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By Wendy Smith
Art can be a powerful tool to raise awareness of atrocities like genocide, displacement and war, but there are also risks and pitfalls.
"Trauma is an issue of public concern these days," said Josée Leclerc (Creative Art Therapies, see Journal Oct. 11, 2007, ), chair of the first international Art as Witness Conference. "One of the positive aspects of globalization is that it has made us more immediately aware of what is going on in the world. Individuals are sensitized to suffering. 9-11 has made terrorism and trauma quite real on this side of the ocean."
The Art as Witness conference brought together over 250 distinguished artists, scholars and art therapists from across North America. The three-day program opened with a lecture by Armand Volkas and covered a vast theoretical terrain, from intercultural conflict resolution and genocide, to ageing and loss, to violence against women. It also offered discussions and workshops on everything from neuroscience to doll making.
One of the panels featured a Concordia effort to address the relationship of art and trauma through performance. “We’re trying to connect artists to difficult stories,” said Edward Little, chair of the Theatre department.
Little heads the Oral History as Cultural Performance Group, one of several working groups under the umbrella of the CURA project “Life Stories of Montréalers Displaced by War, Genocide and Other Human Rights Violations” (see Journal Oct. 25, 2007, )
Led by Steven High of the Department of History, this five-year oral history research project aims to document, and publicly represent, cases of human rights abuse.
Little’s group is experimenting with ways in which the personal recollections of mass violence might become the basis for creative performance art that respects the integrity of the participants and their stories.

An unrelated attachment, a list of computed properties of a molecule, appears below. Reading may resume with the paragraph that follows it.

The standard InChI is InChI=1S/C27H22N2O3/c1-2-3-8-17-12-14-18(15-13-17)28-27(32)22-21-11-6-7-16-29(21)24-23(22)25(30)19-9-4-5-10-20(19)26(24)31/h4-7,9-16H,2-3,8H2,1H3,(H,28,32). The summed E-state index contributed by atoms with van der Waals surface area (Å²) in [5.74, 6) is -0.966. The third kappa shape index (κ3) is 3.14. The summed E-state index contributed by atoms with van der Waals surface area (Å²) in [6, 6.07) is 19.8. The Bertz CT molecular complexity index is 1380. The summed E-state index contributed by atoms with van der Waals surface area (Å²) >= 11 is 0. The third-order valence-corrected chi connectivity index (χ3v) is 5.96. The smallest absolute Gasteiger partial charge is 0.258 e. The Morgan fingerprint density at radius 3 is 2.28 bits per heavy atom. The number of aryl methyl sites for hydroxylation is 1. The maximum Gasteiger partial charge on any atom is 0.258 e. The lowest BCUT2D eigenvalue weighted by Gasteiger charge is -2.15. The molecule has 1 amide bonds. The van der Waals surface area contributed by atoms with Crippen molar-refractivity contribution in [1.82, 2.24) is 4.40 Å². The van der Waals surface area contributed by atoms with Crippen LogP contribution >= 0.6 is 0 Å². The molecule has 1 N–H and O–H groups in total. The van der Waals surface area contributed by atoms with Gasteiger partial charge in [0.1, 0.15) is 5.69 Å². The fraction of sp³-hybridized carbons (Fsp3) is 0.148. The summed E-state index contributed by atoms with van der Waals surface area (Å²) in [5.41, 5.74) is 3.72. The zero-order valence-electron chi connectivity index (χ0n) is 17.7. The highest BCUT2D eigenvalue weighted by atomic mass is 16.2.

“We are trying to come to a better understanding of the way artistic engagement can lead to global awareness. Our working group looks at the relation between public performance and war, displacement, and genocide, and how these experiences can be acknowledged as stories of struggle but also as stories of survival, love and trust.”
But, Little says, there are risks – like the unintentional exclusion of some groups that could benefit from projects like the CURA initiative.
“Our project is predicated on a notion of sharing authority; everyone has a mutual say in the stories we collect. But the SSHRC doesn’t give money to community groups, they give to universities – so right away, that indicates there is a hierarchy in place,” he said. “There is the potential for the exclusion of groups. First Nations, for example, have traditionally been suspect of universities who have appropriated their stories in the past.”
The way we tell stories also has an impact, he said. “No story can be told without mediation. People impose narrative structures on their stories in both the telling and retelling.”
In theatre, Little explains, characters are conventionally represented in roles as either victims, villains or helpers. “To cast an actual person in the role of the victim can actually remove their agency. We are interested in working with individuals in community groups so that we can take these concerns into account and create narrative structures that are appropriate.”
Leclerc wanted to highlight the importance of artistic creation in the resolution of trauma. "When someone experiences a traumatic event, it's difficult to express precisely because it is beyond words." Traumatic events can evoke responses ranging from dissociation and numbness to fear and avoidance, she says. "It's so painful for them that the person leaves their own mind."
By engaging in the artistic process, whether on a canvas or through a dramatic re-enactment of lived experience, "the person is able to move from this state of victimization to a state of subjectification," said Leclerc.